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Re: Software quality and documentation, was: Core KDE member about HIG^W female contributors

On Tue, 17 May 2005 19:00:13 +0200, Peter Samuelson <peter@p12n.org> wrote:
[Patricia Jung]
The people who write the best code I know write documentation
alongside or even before coding: The code has to follow
documentation, otherwise it's a bug :)

So, back in context of the current discussion ... we're not talking
about coders who write documentation, we're talking about documenters
and coders being different people.  Thus you're really talking about
shifting the design of the program from the coders to the documenters.
I'm not -- and I'm not talking about exchanging one hierarchy (coders above all others) with another (documentation people above all others) but exchanging hierarchy with equal partnership.

I'm very much aware of that you will always find people who just do as some $big_boss says, e.g. documentation people who will simply describe what they get. You may continue to look at these people as "subordinate", and the result you will get is the usual "'File | new' opens a new file." type of documentation which we -- unfortunately -- find everywhere and which is almost as good as no documentation at all.

I'm not talking about those documentation people who are fine with this. I'm talking about people who often know a lot more about software usability, user interfaces and documentation than the average coder, but can't or won't write code. Some of them because they don't have enough practice (many of them will be able to read well-designed, well-commented code but won't touch the code themselves), some because they don't like coding, some of them because understanding the code in all small details would take too much time... (other reasons I leave to your imagination). I agree: people with these qualifications are as rare as brilliant coders but they exist, and I bet you will find as many of them as you find brilliant coders. At present, Open Source projects usually use the qualification of those brilliant coders but _not_ the qualification of those people. Instead they scare them away simply because of this subordination thingie.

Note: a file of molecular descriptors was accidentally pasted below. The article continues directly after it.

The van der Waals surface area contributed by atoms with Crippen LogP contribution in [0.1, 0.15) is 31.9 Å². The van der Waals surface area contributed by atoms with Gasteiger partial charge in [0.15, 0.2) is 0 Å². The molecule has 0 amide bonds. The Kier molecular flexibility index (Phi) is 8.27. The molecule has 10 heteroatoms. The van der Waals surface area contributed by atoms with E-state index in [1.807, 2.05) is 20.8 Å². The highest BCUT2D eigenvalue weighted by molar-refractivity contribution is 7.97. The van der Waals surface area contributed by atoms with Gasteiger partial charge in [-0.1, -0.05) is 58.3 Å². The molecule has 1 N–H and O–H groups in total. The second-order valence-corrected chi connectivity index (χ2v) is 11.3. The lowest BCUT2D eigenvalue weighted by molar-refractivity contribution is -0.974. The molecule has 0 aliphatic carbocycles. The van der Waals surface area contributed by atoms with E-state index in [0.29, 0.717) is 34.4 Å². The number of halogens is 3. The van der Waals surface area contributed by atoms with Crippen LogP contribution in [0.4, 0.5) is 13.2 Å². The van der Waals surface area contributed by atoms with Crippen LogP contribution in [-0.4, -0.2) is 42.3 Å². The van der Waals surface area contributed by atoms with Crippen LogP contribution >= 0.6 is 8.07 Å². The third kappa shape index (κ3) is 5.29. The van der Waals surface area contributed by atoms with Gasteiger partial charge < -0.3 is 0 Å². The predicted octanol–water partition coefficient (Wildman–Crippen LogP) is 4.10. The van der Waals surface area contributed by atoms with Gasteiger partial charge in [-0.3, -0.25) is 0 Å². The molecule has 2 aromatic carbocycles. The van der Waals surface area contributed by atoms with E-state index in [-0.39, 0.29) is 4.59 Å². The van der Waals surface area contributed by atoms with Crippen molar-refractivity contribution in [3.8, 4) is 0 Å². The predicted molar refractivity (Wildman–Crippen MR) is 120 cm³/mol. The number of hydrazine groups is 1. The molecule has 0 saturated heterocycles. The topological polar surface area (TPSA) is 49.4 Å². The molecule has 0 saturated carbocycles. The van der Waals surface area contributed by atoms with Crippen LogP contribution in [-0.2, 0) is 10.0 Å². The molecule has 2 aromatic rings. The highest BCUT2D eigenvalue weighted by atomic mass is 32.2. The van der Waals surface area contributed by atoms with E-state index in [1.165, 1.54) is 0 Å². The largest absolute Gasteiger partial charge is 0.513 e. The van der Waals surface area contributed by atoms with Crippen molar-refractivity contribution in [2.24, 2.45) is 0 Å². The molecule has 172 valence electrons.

And I tell you why (let's take an UI example because this is more obvious): Many coders aren't good at user interface design -- which often has to do with code- instead of user-centric thinking. You wrote this code, you can use it easily since you know how the code works. Unfortunately, none of your users receives a brain-dump of your brain together with the software, so things that might seem obvious to you (because you wrote the code) but definitely not to your users. As long as you don't want other people to use your program, that's just fine. But then you don't need documentation people at all :)

Right, the documentation person usually is someone who uses your code extensely -- simply because in order to write good documentation you have to grok the program in every detail. Now $documentation_person finds, say, a dialog which he or she does not understand at first. Chances are good that other users won't understand it either. When $documentation_person finally understood it, he or she often has an idea how to solve this problem. Sometimes it's just wording. To solve the problem you need to edit code (describing the problem in documentation when you know how to fix it is only a bad, bad work-around.)

But: $documentation_person needs to beg, and beg, and beg $coder to fix this problem. Often $coder won't see the problem (remember: for him it's not a problem since he wrote the code) and not fix it. Or because this is "only" a ui-problem it gets a low priority on the todo list (this other coool feature always has priority).

Do you think $documentation_person will try a second time? I'm sorry, I don't.

Do you think you will get quality documentation this way? I don't. If you don't recognise your documentation person, your translater, whatsover as equal partners, also when it comes to design issues, you won't get the best quality they have to offer. Try to discuss design with them, and if you're lucky, you might find out that you have extremely qualified people in your team. Maybe you need to use a different language to describe the issue, need to explain technical terms, and maybe you need to encourage them (since many of them are used to that subordination where they are recognised as cheap helpers only). Some of them are quite capable of using version control and stuff and could fix a wording problem themselves, perhaps with a little help of you.

So why don't $coders use this power? Often because they don't see the problem, and even more often because to fix this stuff $documentation_person comes up with is boring. Right. But remember you want this documentation person to do stuff (writing documentation) that you consider boring. So please do everything that he or she has fun as well, and not just you. It's definitely not fullfilling to ask for an CVS account and not get it because "you're not a coder". It's definitely not fun to come up with good suggestions and see them being ignored. It's definitely not fun to see how this coder person does fun stuff, and that's why give your bug-reports low priority.

Do you see what I mean?


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